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Govt. launches 1 mn indigenous herbs including cannabis cultivation program.

By: Staff Writer

February 06, Colombo (LNW): Consequent to the government’s decision to cultivate one million indigenous herbs across Grama Niladari divisions (GN Divisions), a memorandum was presented to the cabinet to obtain legal status for calling for expressions of interest for the commercial cultivation of cannabis.

The aim is to cultivate cannabis as a medicinal herb to produce indigenous medicines for the export market .

State minister Sisira Jayakody said the 1971 Ayurvedic Act has been amended to allow for herbal cultivation. The attorney general’s draft will be submitted to the cabinet for approval, he said.

The expected legalization of cannabis exports will earn huge foreign exchange for the country. Investors will be chosen through the Ayurvedic Council, he said.

Meanwhile the Sri Lanka Ayurvedic Drugs Corporation (SLADC) has achieved its highest profit in years in 2023, recording a notable Rs. 195 million, State Minister of Indigenous Medicine Sisira Jayakody revealed yesterday.

He said this achievement marks a significant turnaround for the SLADC, highlighting the positive impact of the new management’s strategies.

“This profit is the highest since 2017,” Jayakody stated, emphasizing the remarkable progress made by the SLADC under its new leadership. He attributed this success to the implementation of effective measures by the new management, which have revitalized the corporation’s operations and financial standing.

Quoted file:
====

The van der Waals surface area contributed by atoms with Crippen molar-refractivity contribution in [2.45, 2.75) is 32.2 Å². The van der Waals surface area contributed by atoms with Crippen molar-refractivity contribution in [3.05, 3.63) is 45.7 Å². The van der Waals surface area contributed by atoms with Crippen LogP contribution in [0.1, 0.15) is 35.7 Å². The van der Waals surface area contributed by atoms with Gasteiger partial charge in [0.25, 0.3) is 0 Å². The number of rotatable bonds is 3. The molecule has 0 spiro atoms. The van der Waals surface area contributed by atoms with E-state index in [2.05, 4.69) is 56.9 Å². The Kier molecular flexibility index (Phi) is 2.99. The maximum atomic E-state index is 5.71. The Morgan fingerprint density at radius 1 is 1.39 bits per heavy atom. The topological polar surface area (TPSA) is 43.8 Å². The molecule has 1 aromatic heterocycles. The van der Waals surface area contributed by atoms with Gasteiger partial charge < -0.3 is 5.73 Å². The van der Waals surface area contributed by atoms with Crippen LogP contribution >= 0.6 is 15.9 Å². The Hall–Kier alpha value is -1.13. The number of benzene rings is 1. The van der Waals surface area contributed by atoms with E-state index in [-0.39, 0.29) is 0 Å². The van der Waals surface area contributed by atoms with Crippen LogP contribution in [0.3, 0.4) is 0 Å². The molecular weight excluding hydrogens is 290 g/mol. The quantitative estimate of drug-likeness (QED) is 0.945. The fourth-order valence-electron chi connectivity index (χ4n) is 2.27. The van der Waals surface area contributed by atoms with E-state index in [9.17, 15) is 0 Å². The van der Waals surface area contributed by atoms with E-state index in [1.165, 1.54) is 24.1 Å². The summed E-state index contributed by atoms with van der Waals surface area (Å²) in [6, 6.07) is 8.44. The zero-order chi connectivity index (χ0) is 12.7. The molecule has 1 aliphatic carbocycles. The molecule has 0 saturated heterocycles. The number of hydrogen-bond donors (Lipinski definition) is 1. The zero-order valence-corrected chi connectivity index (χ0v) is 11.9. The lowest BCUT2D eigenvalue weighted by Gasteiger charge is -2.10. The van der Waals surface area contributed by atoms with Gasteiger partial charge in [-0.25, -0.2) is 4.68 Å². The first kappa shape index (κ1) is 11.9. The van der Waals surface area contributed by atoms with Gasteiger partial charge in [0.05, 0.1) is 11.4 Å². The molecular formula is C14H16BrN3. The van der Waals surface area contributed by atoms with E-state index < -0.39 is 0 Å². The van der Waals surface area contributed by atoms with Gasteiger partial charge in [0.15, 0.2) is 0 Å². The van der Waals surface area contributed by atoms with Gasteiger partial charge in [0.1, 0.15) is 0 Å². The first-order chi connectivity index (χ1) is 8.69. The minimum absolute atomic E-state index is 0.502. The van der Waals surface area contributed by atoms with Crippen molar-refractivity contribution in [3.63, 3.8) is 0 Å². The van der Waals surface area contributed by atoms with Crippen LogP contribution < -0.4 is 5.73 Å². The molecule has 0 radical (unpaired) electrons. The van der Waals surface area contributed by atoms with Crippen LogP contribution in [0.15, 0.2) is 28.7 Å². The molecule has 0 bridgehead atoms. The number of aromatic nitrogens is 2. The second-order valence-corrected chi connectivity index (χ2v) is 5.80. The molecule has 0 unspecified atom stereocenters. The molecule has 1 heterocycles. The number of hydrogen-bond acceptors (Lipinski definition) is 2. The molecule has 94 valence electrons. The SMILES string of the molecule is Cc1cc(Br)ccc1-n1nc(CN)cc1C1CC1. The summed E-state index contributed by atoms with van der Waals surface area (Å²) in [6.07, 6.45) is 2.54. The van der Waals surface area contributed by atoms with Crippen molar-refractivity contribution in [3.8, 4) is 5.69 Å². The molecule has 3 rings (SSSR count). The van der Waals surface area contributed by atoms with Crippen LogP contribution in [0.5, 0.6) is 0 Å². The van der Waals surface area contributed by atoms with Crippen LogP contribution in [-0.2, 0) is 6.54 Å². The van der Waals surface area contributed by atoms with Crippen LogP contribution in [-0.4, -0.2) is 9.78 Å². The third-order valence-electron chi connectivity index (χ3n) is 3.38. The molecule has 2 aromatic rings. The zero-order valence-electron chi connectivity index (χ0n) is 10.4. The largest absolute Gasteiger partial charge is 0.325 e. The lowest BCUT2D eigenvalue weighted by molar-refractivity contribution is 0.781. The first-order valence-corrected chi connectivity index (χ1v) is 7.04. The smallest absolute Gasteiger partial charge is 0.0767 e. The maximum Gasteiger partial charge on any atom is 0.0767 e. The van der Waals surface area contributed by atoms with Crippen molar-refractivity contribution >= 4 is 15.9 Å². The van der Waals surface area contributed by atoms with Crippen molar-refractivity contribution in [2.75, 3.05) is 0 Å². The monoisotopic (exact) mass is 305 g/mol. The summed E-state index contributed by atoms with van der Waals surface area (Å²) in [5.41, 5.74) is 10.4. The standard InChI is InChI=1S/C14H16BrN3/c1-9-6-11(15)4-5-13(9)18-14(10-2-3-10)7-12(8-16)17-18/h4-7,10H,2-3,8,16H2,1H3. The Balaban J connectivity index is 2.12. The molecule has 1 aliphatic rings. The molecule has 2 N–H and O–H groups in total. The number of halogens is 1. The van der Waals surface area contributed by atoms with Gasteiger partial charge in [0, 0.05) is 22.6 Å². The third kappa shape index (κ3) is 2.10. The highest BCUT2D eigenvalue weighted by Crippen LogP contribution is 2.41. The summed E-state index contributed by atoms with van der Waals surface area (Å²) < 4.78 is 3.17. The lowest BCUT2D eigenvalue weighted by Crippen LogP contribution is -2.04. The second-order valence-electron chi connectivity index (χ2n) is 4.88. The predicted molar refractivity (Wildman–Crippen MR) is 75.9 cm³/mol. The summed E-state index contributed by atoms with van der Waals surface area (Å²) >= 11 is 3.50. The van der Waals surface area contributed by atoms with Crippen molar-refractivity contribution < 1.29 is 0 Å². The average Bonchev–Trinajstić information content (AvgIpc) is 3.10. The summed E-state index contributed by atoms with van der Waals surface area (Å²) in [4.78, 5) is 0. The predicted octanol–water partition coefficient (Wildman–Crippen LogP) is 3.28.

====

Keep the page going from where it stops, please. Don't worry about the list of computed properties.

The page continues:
State Minister Jayakody said in celebration of the 76th National Independence Day, the Government has launched a program to cultivate 1 million indigenous herbs across the country thereby boost domestic production of medicinal herbs and to reduce reliance on imports.

The program’s first phase began yesterday and will continue until 7 April. It focuses on all Grama Niladhari (GN) Divisions across the country, ensuring widespread participation and impact.

This initiative recognises the abundance of medicinal plants in Sri Lanka and aims to address the long-standing issue of importing indigenous medicines.

By promoting domestic cultivation, the program seeks to establish indigenous medicine as a viable commercial industry.

It also aims to reduce the cost of imported raw materials used in medicine production, ultimately saving valuable resources and strengthening Sri Lanka’s self-reliance in the healthcare sector.

Government-owned vacant lands are being repurposed for a novel initiative: cultivating medicinal plants.

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